This is about spilling your guts in a dignified way, but don’t be frightened if a speckle of madness rears its head, too. Let it bring you where it will; don’t look back. Be excited. This compulsion is a courtesy, not a curse. Don’t compare your writing to others’. Instead get totally obsessed with what you want to write and start chewing the cud of the storyline or idea every day. Feel the words, develop a voice, put manners on your demons, write regularly.

I’ve nominated three writers I love to answer these same questions how they see fit… look out for their blog posts! Two are in a newly-formed writer’s group (with me!) and all are friends! Oh and one I roamed the streets of Dublin with at age 13/14 during the feral mod years. They’re all stupidly talented, dedicated, quirky and wonderful. Enjoy.

Alan McMonagle

psychoAlan McMonagle has published two collections of short stories, Liar Liar and Psychotic Episodes. Earlier this year his radio play Oscar Night was produced and broadcast as part of RTE’s Drama on One season. It’s about two sweet old ladies who go to the bad when their annual ritual is interrupted by an escaped felon.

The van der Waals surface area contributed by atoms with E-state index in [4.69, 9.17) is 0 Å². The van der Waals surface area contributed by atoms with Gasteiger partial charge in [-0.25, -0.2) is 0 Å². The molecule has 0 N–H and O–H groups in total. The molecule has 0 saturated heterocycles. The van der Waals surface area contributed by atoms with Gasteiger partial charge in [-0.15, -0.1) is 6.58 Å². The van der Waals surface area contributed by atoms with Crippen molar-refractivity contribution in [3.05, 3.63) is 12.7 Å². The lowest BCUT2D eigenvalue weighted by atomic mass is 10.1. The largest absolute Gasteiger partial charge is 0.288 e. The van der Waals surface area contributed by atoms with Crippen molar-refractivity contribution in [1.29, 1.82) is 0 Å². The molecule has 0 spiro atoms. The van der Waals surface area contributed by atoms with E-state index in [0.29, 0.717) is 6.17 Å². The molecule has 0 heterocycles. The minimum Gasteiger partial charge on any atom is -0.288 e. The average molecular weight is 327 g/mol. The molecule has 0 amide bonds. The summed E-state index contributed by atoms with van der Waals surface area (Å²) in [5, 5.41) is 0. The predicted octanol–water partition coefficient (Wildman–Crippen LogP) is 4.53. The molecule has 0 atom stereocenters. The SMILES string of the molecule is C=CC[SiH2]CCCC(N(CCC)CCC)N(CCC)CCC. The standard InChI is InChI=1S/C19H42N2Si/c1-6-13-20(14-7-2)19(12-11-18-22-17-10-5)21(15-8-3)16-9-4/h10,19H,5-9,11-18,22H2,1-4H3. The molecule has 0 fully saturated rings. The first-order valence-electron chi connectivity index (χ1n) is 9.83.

doodsDoodle Kennelly was born in Dublin and spent her early years there. As a teenager, she moved to the United States, to Massachusetts, where she completed her secondary education. Later she returned to Ireland and attended the Gaiety School of Acting. In addition to her regular newspaper column, she has published autobiographical essays relating to the subject of female identity and body image. She has also appeared on national television. Doodle is the proud mother of three daughters; Meg, Hannah and Grace Murphy.

lisaLisa Harding completed an MPhil in creative writing at Trinity College Dublin in September 2013. Her short story Counting Down was a winner in the inaugural Doolin writer’s prize 2013. This summer she has been short-listed for Doolin, Cuirt, Listowel and the Bath short story awards. A story Call Me Moo is to be published in the autumn issue of The Dublin Review. Playwriting credits include Starving at Theatre503, And All Because at Battersea Arts Centre (as part of an emerging writers festival: Connect Four) and Playground at the Project Theatre Dublin. She is currently working on a new play Pedigree for which she was awarded an Arts Council bursary and a Peggy Ramsay award. As an actress she has appeared at the Gate, the Abbey, the Lyric and on RTE, among others. Her collection of sixteen short stories Crave is a work in progress, alongside an embryonic novel with the working title: Transaction.